What does the passage in "Macbeth" that begins, "There the grown serpent lies . . . ." mean?

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Susan Hurn eNotes educator| Certified Educator

The passage appears in Act III, Scene iv as an aside when Macbeth learns that Banquo has been murdered, but Fleance has escaped. Macbeth is speaking to himself so that the audience will know what he is thinking:

There the grown serpent lies; the worm that's fled

Hath nature that in time will venom breed,

No teeth for the present.

When the witches prophesied that Macbeth would be king, they also prophesied that Banquo's heirs, not Macbeth's, would someday rule. Once Macbeth gains the throne by murdering King Duncan, he is tormented by the idea that Banquo's heirs will benefit from Macbeth's terrible deed. Macbeth cannot bear that he has sacrificed his immortal soul so that Banquo's line will rule in Scotland. In order to prevent this from happening, he orders the murders of both Banquo and Fleance, his son.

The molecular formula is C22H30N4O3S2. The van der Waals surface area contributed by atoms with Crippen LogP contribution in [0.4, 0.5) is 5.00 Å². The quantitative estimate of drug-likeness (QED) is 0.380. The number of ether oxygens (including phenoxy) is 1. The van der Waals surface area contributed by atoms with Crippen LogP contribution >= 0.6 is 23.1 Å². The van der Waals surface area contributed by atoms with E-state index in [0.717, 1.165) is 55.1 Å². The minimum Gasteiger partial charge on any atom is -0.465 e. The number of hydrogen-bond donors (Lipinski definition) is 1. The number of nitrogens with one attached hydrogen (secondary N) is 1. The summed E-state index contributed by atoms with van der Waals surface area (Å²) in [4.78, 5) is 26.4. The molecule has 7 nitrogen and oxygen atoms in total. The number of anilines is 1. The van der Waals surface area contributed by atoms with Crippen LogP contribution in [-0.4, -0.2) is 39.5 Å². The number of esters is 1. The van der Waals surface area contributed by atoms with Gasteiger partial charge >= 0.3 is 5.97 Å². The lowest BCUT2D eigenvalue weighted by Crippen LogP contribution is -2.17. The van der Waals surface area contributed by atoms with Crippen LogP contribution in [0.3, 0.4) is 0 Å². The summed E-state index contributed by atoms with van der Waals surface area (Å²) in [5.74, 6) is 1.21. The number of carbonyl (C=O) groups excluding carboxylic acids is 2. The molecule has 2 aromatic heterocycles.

The passage refers to Banquo's being dead ("there the grown serpent lies," while Fleance has escaped ("the worm that's fled"). Macbeth knows that Fleance is no threat to him now ("no teeth for th' present"), but in time, as Fleance grows into a man, he will become dangerous to Macbeth ("in time will venom breed") as the prophesied heir to the throne. The aside, then, represents Macbeth's assessing his political situation with Banquo dead and Fleance living.


robertwilliam eNotes educator| Certified Educator

Macbeth is talking on one side to the murderer, who has just told him that Fleance has escaped, but that Banquo is dead...

                       Safe in a ditch he bides,
With twenty trenched gashes on his head;
The least a death to nature.

                                   Thanks for that.
There the grown serpent lies; the worm that's fled
Hath nature that in time will venom breed,
No teeth for the present. Get thee gone.

Macbeth's metaphor is simple: Banquo is the "grown serpent", the snake grown to full size. Fleance is at the moment, only a baby snake, the "worm", and he's fled. However, he has a natural predisposition to grow into a poisonous snake with real teeth, though he has none for the present.

In short, Fleance isn't dangerous yet. But he will be. And when Macbeth says "there... [Banquo] lies", he's simply saying that the fully-grown serpent is lying in a ditch: where the murderers leave Banquo's corpse.

The metaphor echoes another of Macbeth's in the play: "we have scorched the snake, not killed it", he says to Lady Macbeth. Snakes, in this play, are difficult to kill, slimy, escaping: and, of course, terrifying and venemous.